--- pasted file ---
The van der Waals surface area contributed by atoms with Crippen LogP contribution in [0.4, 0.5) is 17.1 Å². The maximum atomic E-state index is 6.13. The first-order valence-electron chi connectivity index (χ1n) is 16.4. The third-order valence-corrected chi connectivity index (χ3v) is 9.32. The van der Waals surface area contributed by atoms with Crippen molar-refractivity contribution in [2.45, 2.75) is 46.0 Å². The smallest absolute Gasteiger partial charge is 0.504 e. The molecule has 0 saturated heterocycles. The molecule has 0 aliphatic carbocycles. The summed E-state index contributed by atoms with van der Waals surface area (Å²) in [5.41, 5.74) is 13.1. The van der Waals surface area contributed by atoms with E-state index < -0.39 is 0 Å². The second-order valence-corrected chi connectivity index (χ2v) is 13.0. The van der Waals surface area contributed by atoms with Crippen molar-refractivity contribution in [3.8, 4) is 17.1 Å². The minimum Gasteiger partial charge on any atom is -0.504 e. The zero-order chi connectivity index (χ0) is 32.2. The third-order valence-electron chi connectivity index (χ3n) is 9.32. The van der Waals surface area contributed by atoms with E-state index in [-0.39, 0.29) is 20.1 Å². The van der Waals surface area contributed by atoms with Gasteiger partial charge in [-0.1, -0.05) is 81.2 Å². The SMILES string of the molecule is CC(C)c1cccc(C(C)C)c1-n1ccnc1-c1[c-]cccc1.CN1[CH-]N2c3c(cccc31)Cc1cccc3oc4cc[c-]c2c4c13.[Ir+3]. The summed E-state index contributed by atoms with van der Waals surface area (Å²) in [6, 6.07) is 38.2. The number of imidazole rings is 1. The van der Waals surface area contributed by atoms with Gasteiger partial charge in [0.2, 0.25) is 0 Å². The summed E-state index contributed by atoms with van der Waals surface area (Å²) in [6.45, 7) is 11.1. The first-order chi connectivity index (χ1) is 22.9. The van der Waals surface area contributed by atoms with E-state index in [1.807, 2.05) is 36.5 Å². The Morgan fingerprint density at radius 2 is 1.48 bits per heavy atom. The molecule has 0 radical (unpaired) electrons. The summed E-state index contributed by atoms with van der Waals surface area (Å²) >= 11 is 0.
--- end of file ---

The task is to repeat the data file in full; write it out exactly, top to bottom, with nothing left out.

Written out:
The van der Waals surface area contributed by atoms with Crippen LogP contribution in [0.4, 0.5) is 17.1 Å². The maximum atomic E-state index is 6.13. The first-order valence-electron chi connectivity index (χ1n) is 16.4. The third-order valence-corrected chi connectivity index (χ3v) is 9.32. The van der Waals surface area contributed by atoms with Crippen molar-refractivity contribution in [2.45, 2.75) is 46.0 Å². The smallest absolute Gasteiger partial charge is 0.504 e. The molecule has 0 saturated heterocycles. The molecule has 0 aliphatic carbocycles. The summed E-state index contributed by atoms with van der Waals surface area (Å²) in [5.41, 5.74) is 13.1. The van der Waals surface area contributed by atoms with E-state index < -0.39 is 0 Å². The second-order valence-corrected chi connectivity index (χ2v) is 13.0. The van der Waals surface area contributed by atoms with Crippen molar-refractivity contribution in [3.8, 4) is 17.1 Å². The minimum Gasteiger partial charge on any atom is -0.504 e. The zero-order chi connectivity index (χ0) is 32.2. The third-order valence-electron chi connectivity index (χ3n) is 9.32. The van der Waals surface area contributed by atoms with E-state index in [-0.39, 0.29) is 20.1 Å². The van der Waals surface area contributed by atoms with Gasteiger partial charge in [-0.1, -0.05) is 81.2 Å². The SMILES string of the molecule is CC(C)c1cccc(C(C)C)c1-n1ccnc1-c1[c-]cccc1.CN1[CH-]N2c3c(cccc31)Cc1cccc3oc4cc[c-]c2c4c13.[Ir+3]. The summed E-state index contributed by atoms with van der Waals surface area (Å²) in [6, 6.07) is 38.2. The number of imidazole rings is 1. The van der Waals surface area contributed by atoms with Gasteiger partial charge in [0.2, 0.25) is 0 Å². The summed E-state index contributed by atoms with van der Waals surface area (Å²) in [6.45, 7) is 11.1. The first-order chi connectivity index (χ1) is 22.9. The van der Waals surface area contributed by atoms with E-state index in [1.807, 2.05) is 36.5 Å². The Morgan fingerprint density at radius 2 is 1.48 bits per heavy atom. The molecule has 0 radical (unpaired) electrons. The summed E-state index contributed by atoms with van der Waals surface area (Å²) >= 11 is 0.